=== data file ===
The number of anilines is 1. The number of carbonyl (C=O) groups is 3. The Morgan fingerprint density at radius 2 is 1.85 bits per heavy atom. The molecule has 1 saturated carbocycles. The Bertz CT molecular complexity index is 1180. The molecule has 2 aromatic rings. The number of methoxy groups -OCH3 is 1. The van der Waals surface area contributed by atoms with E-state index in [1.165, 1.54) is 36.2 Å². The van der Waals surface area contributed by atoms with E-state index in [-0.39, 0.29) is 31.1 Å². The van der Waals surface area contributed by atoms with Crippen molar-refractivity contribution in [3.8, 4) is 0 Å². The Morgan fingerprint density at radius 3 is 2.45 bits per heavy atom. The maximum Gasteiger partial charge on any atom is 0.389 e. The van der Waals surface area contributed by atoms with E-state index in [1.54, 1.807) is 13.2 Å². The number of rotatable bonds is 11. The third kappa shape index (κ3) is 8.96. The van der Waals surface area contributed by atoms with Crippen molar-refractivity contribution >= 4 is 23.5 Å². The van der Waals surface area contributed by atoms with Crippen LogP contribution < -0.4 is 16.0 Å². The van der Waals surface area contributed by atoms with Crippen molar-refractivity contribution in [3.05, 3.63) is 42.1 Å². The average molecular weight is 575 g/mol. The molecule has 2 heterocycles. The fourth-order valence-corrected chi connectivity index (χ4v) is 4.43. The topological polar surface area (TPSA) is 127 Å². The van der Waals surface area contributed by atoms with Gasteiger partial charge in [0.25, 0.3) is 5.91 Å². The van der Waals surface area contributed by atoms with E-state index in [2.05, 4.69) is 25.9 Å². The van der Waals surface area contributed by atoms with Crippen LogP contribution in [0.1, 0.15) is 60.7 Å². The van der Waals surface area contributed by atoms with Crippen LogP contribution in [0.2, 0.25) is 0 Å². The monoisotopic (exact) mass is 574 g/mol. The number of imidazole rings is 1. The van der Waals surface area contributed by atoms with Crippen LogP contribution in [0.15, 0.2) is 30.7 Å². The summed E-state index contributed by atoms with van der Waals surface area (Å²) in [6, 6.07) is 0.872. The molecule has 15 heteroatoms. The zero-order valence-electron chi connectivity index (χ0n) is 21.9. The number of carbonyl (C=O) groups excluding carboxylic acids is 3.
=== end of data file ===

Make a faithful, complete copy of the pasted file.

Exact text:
The number of anilines is 1. The number of carbonyl (C=O) groups is 3. The Morgan fingerprint density at radius 2 is 1.85 bits per heavy atom. The molecule has 1 saturated carbocycles. The Bertz CT molecular complexity index is 1180. The molecule has 2 aromatic rings. The number of methoxy groups -OCH3 is 1. The van der Waals surface area contributed by atoms with E-state index in [1.165, 1.54) is 36.2 Å². The van der Waals surface area contributed by atoms with E-state index in [-0.39, 0.29) is 31.1 Å². The van der Waals surface area contributed by atoms with Crippen molar-refractivity contribution in [3.8, 4) is 0 Å². The Morgan fingerprint density at radius 3 is 2.45 bits per heavy atom. The maximum Gasteiger partial charge on any atom is 0.389 e. The van der Waals surface area contributed by atoms with E-state index in [1.54, 1.807) is 13.2 Å². The number of rotatable bonds is 11. The third kappa shape index (κ3) is 8.96. The van der Waals surface area contributed by atoms with Crippen molar-refractivity contribution >= 4 is 23.5 Å². The van der Waals surface area contributed by atoms with Crippen LogP contribution < -0.4 is 16.0 Å². The van der Waals surface area contributed by atoms with Crippen molar-refractivity contribution in [3.05, 3.63) is 42.1 Å². The average molecular weight is 575 g/mol. The molecule has 2 heterocycles. The fourth-order valence-corrected chi connectivity index (χ4v) is 4.43. The topological polar surface area (TPSA) is 127 Å². The van der Waals surface area contributed by atoms with Gasteiger partial charge in [0.25, 0.3) is 5.91 Å². The van der Waals surface area contributed by atoms with E-state index in [2.05, 4.69) is 25.9 Å². The van der Waals surface area contributed by atoms with Crippen LogP contribution in [0.1, 0.15) is 60.7 Å². The van der Waals surface area contributed by atoms with Crippen LogP contribution in [0.2, 0.25) is 0 Å². The monoisotopic (exact) mass is 574 g/mol. The number of imidazole rings is 1. The van der Waals surface area contributed by atoms with Crippen LogP contribution in [0.15, 0.2) is 30.7 Å². The summed E-state index contributed by atoms with van der Waals surface area (Å²) in [6, 6.07) is 0.872. The molecule has 15 heteroatoms. The zero-order valence-electron chi connectivity index (χ0n) is 21.9. The number of carbonyl (C=O) groups excluding carboxylic acids is 3.